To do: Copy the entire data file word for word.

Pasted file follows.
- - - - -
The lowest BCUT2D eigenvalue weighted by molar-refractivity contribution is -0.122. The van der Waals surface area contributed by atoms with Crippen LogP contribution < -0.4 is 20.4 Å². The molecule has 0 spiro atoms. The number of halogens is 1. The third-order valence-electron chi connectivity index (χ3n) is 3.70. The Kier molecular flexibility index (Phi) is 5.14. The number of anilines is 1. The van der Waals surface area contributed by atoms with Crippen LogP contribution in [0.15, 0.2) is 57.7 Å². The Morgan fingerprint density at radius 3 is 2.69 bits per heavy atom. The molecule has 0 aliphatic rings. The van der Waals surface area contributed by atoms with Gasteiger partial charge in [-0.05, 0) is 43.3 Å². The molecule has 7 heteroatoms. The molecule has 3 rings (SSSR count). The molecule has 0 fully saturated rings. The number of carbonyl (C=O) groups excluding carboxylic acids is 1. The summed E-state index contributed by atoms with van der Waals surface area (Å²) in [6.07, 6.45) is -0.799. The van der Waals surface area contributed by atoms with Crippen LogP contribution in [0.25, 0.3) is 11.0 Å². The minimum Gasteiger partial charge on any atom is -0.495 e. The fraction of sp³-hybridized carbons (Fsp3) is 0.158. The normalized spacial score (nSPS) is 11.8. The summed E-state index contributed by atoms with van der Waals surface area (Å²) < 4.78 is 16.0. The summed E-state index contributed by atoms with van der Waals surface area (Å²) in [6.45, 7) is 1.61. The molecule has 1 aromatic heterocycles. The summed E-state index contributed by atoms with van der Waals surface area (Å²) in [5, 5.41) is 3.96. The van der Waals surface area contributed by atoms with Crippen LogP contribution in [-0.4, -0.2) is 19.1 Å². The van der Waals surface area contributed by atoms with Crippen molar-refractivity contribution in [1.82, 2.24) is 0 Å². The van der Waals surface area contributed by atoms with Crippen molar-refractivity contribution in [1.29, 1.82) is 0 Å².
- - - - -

The lowest BCUT2D eigenvalue weighted by molar-refractivity contribution is -0.122. The van der Waals surface area contributed by atoms with Crippen LogP contribution < -0.4 is 20.4 Å². The molecule has 0 spiro atoms. The number of halogens is 1. The third-order valence-electron chi connectivity index (χ3n) is 3.70. The Kier molecular flexibility index (Phi) is 5.14. The number of anilines is 1. The van der Waals surface area contributed by atoms with Crippen LogP contribution in [0.15, 0.2) is 57.7 Å². The Morgan fingerprint density at radius 3 is 2.69 bits per heavy atom. The molecule has 0 aliphatic rings. The van der Waals surface area contributed by atoms with Gasteiger partial charge in [-0.05, 0) is 43.3 Å². The molecule has 7 heteroatoms. The molecule has 3 rings (SSSR count). The molecule has 0 fully saturated rings. The number of carbonyl (C=O) groups excluding carboxylic acids is 1. The summed E-state index contributed by atoms with van der Waals surface area (Å²) in [6.07, 6.45) is -0.799. The van der Waals surface area contributed by atoms with Crippen LogP contribution in [0.25, 0.3) is 11.0 Å². The minimum Gasteiger partial charge on any atom is -0.495 e. The fraction of sp³-hybridized carbons (Fsp3) is 0.158. The normalized spacial score (nSPS) is 11.8. The summed E-state index contributed by atoms with van der Waals surface area (Å²) < 4.78 is 16.0. The summed E-state index contributed by atoms with van der Waals surface area (Å²) in [6.45, 7) is 1.61. The molecule has 1 aromatic heterocycles. The summed E-state index contributed by atoms with van der Waals surface area (Å²) in [5, 5.41) is 3.96. The van der Waals surface area contributed by atoms with Crippen LogP contribution in [-0.4, -0.2) is 19.1 Å². The van der Waals surface area contributed by atoms with Crippen molar-refractivity contribution in [1.82, 2.24) is 0 Å². The van der Waals surface area contributed by atoms with Crippen molar-refractivity contribution in [1.29, 1.82) is 0 Å².